As is well known, conservative Christians usually tend to take a dim view of other religions; at best, they are seen as mere human gropings the dark; at worst, they are Satanic counterfeits created to deceive humans. A partial exception is often made for Judaism, which is seen as merely “incomplete”, but as having a continuing positive role of some kind (particularly in inspiring Jews to move to Israel), and Mormons are increasingly accepted as being Christians. These days, hostility is particularly focused on Islam, and self-styled prophecy teachers have scrambled to explain how perceived threats to US interests and to Israel foreshadow a “Last Days” conflict in which Muslims will be under the direct control of the anti-Christ.
However, Islam is not the only tradition to be singled out: there is particular horror at anything which might be termed “magical” or “occult”. Interest in supernatural or “psychic” forces is seen as the channel by which demons directly intervene in the world and take control over individuals’ lives, which is why neo-Pagans, Wiccans, and New Agers are sometimes abused by some Christians as being “Satanists”.
So it’s rather odd that a prominent Christian fundamentalist teacher and writer should have been found to have plagiarised an author associated with the “New Age”. Christian website Herescope has compiled a dossier which shows that Chuck Missler’s book Alien Encounters (co-authored with Mark Eastman) has cut and pasted a number of passages from a book called The Holographic Universe, by Michael Talbot.
Gaylene Goodroad gives 17 examples, and writes:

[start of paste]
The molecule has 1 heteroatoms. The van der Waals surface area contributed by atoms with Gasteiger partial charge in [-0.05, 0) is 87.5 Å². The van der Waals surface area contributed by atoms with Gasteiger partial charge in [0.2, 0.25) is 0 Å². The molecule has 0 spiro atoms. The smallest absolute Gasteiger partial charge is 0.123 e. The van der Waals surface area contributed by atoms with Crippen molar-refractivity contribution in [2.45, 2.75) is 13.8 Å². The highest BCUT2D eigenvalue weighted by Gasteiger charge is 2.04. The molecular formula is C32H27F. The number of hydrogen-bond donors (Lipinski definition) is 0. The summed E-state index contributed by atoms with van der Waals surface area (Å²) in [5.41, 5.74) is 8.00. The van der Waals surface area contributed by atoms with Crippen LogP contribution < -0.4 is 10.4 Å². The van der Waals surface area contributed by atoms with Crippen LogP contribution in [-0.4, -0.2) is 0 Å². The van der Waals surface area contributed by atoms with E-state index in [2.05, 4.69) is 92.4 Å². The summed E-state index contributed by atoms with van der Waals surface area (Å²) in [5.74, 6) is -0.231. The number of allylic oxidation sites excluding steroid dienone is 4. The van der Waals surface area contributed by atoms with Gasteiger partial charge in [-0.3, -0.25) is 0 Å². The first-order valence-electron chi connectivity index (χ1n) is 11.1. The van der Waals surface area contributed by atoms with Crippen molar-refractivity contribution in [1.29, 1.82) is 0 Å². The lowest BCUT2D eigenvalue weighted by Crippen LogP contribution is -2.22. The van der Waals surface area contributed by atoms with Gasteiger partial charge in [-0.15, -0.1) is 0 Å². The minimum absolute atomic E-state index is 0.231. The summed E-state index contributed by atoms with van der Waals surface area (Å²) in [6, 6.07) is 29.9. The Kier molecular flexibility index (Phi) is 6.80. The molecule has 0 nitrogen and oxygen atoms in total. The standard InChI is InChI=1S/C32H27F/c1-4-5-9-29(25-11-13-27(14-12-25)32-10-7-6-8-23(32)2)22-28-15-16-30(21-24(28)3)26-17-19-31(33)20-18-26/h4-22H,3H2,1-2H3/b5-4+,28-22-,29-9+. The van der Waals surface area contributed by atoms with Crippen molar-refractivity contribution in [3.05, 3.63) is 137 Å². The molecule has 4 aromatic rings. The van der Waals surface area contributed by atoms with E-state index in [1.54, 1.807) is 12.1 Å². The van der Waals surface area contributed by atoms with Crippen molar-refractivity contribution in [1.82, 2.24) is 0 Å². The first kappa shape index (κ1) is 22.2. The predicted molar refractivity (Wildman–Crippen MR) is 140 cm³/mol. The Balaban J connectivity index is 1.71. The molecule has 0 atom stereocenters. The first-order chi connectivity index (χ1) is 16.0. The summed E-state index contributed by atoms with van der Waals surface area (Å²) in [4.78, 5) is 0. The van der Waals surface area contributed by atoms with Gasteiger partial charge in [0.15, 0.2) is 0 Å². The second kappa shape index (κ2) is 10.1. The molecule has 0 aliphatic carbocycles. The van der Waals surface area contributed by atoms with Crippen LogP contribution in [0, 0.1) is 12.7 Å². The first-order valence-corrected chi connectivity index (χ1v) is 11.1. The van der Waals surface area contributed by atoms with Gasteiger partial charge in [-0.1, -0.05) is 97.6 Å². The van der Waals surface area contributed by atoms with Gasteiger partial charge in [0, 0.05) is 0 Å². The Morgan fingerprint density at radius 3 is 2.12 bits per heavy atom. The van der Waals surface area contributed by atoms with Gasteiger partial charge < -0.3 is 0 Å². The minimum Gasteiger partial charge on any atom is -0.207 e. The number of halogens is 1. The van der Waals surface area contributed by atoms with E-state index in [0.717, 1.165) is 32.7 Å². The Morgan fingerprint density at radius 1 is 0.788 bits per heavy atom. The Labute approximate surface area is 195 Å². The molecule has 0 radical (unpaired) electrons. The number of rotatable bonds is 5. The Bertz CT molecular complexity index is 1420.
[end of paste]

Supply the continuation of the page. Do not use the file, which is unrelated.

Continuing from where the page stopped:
I wasn’t prepared for what I actually found. Not only do these identical quotations appear in both books—but so do multiple other passages as well. I searched in vain for a single mention of Talbot’s name (or book) in Missler;s Cosmic Codes. He is not cited anywhere in the 372 pages of text, nor is he listed in the appendices, endnotes, or index. This is an inexplicable omission, especially because Talbot’s words and source work are clearly incorporated into Missler’s book. Entire paragraphs have been imported from Talbot’s book, many times word-for-word, without any attribution—even including Talbot’s original source work in the footnotes.
Talbot (who died early from leukaemia aged 38 in 1992) does not appear to have been associated with any particular New Age group, but Goodroad notes that he acknowledged a debt to Marilyn Ferguson’s Aquarian Conspiracy. His book seems to be at the more intellectual end of the New Age spectrum, drawing on the work of quantum physicist David Bohm and neurophysiologist Karl Pribram. Wouter J Hanegraaff‘s academic survey New Age Religion and Western Culture: Esotericism in the Mirror of Secular Thought is somewhat dismissive of his oeuvre, describing him as:
…representative of a trend in popular New Age science to convince the reader by simply overwhelming him with a mass of accumlated facts, theories, conjectures and speculations.
Talbot enthuses over all kinds of psychic phenomena that most Christians would regard as taboo, which could create difficulties for Missler beyond the simple fact of the plagiarism itself.
As I’ve noted previously, Missler is known for his particular focus on exotic subjects such as UFOs (and for arguing that peanut butter disproves evolution), but he interacts with a wider Christian Right scene: he has featured on GOD TV, his “Strategic Perspectives” conferences have attracted a range of high-profile speakers, and the “Board of Regents” for his Koinonia House “Christian Think Tank” includes Joseph Farah, Ergun Caner, Jerome Corsi, Alan Keyes, Tim LaHaye, several Calvary Chapel pastors, and others (including Binyamin Elon MK, a long-time US Christian Right ally).
Goodroad also draws attention to a previous example of plagiarism involving Missler, although this time fellow Christian author was plundered (links added):
Back in 1992, Missler and fellow Bible author Hal Lindsey had published a manuscript called The Magog Factor utilizing large portions—as much as 25 percent—of unattributed material from Edwin Yamauchi’s 1982 book, Foes from the Northern Frontier.
(H/T Ed Brayton)
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